Clerkenwell is Islington’s oldest residential and business district. Well-known as a design destination for architects and interior designers alike, do you know how and why Clerkenwell became so popular and how it got its name?
The answer may surprise you: it started with water. The River Fleet used to run openly down what is now Farringdon road. It was often referred to as the River of Wells because of the number of fresh water springs that erupted along its course. The area takes its name from “Clerks’ Well” (rediscovered in Farringdon Road in 1924) which was the scene of many medieval miracle plays and biblical performances by parish clerks of London during the 12th century.
Since medieval times, Clerkenwell has attracted many Huguenot refugees, merchants, and tradesmen who bought with them skills in jewellery, lock-making, printing, bookbinding, the making and repairing of clocks and watches, brewing and distilling. The latter became so prevalent that Clerkenwell became known as the Gin Quarter. What’s interesting is that by the mid-19th century, London’s Clerkenwell was a bustling hub of gin as the Gordon’s, Tanqueray, Nicholson’s, Booth’s and Langdales’s distilleries clustered together to take advantage of its springs.
Clerkenwell also had a murky side. By the 1700s, many of the local springs had become contaminated and many wealthy residents moved to the suburbs. The area developed quite a reputation as a crime-ridden den of thieves; in fact The Old Sessions House on Clerkenwell Green was considered the busiest court in England during this period. Immortalised by the author Charles Dickens, Clerkenwell was often used as backdrops for his novels. In Oliver Twist (1837) the Artful Dodger leads Oliver to Fagin’s den along Field Lane, the southern extension of Saffron Hill often nick-named “Little Hell.”
By 1850, nearly 2,000 immigrants from Italy settled around Back Hill, Eyre Street Hill, Saffron Hill, Little Saffron Hill, Warner Street, Baker’s Row, Crawford Passage, Summer Street and Ray Street. Young men working as barrow boys and organ grinders – often with a monkey in tow – became a common sight in Clerkenwell where exasperated businesses would pay the organ grinders money to move away from their doors. Clerkenwell became a poor run-down neighbourhood with many living in squalid conditions.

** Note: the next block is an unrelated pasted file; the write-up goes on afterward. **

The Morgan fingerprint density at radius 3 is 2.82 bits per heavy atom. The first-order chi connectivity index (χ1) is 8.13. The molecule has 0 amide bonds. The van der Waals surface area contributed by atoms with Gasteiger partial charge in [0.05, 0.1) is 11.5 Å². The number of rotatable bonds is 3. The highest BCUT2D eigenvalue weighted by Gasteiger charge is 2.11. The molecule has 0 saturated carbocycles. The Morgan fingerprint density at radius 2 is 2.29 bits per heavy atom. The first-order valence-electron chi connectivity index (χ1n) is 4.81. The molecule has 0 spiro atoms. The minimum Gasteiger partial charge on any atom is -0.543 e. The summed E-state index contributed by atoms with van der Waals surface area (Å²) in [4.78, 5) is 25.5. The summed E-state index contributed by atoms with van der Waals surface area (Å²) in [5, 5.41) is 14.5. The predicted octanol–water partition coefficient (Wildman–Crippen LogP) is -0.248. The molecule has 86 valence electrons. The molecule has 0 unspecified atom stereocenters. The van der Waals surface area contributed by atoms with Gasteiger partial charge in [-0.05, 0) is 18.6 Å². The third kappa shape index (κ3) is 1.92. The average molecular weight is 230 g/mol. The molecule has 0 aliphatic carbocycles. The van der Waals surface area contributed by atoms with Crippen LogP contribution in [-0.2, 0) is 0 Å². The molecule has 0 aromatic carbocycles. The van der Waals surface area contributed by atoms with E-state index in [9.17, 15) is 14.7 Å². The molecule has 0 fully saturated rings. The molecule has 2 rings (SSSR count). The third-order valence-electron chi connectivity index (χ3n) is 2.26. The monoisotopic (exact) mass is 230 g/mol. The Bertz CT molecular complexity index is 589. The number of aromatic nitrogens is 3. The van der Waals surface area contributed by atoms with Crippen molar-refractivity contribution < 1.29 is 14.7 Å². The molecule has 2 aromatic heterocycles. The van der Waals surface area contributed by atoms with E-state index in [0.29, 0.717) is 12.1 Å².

By the 1860s businesses that had boomed for over a century closed or moved out to suburban industrial estates. They left behind factories and warehouses that became neglected and forgotten. After the Second World Clerkenwell suffered from industrial decline and many of the premises occupied by the engineering, printing publishing and meat and food trades (the last mostly around Smithfield) fell empty.
Attracted by the central location, affordable rent options and an interesting historical and cultural vibe, architects CZQG, Alan Baxter Associates and Yorke Rosenberg Mardall moved in. “The property was interesting, unusual and cheap” says Piers Gough of CZWG, who took over a derelict workshop in Smithfield in 1978. “We loved the simpatico nature of the area; Clerkenwell is a real mix and so well-connected.”
Alan Baxter moved into Cowcross street in 1979. He refused a bank loan due to the run-down nature of the area and used personal assets as collateral. “The street, despite being devoid of activity and with many empty and decaying buildings, had a good urban feel” he said, and like many others, loved the history of Clerkenwell and wanted to be part of its renewal. In the 1980s and 1990s, Zaha Hadid and Wilkinson Eyre arrived on Bowling Green Lane and by 2004, Clerkenwell boasted more architects per square metre than anywhere else in the world.
As their target market began to centralise in one place, businesses followed them. Vitra was one of the first showrooms to open on Clerkenwell Road in 1999. Now, there are more than 100 showrooms displaying the latest innovations in everything from carpets to tiles to bleachers, modular furniture and storage options for commercial interior designers.
“Clerkenwell has everything a design community could ask for and all the elements needed to create the world’s most exciting design district. Easy access to major rail links, a multitude of cafes, restaurants and bars, flexible working areas, cool meeting spaces, beautiful cobbled streets, mysterious alleyways, outstanding Victorian architecture steeped in rich history and beautiful green open spaces. When I launched Clerkenwell Design Week in 2010, the design scene in EC1 had been growing in relevance but little did I know that the event would help to put the area on the global map and enhance its reputation as London’s creative heart” says Daren Newton, Director and co-founder of Media 10 Ltd.
Situated on the edge of the city (and in the early days of London, on the outside of its laws and guilds) Clerkenwell is an area that has attracted artists, radicals, entertainers and innovators for centuries. It is rumoured that many of the world’s architectural projects started their journey in Clerkenwell. Notable buildings in the area include the City University building in St. John Street (1896), the former Angel Hotel (rebuilt 1899) and the Lubetkin-designed Finsbury Health Centre (1938) and Spa Green Estate (1946). Oliver Cromwell (1599-1658), William Hogarth (1697-1764), Vladimir Lenin (1870-1924) and Zaha Hadid (1950-2016) are amongst Clerkenwell’s famous former residents. In Bunhill Fields, you can find the remains of the famous poet and if you head along Banner Street, just before the end of the road you can see a mural commemorating one of Blake’s most famous poems, Tyger Tyger.
Visit our showroom in Clerkenwell, 1 Britannia Lofts, 16-26 Banner Street, Clerkenwell, London, EC1Y 8QE.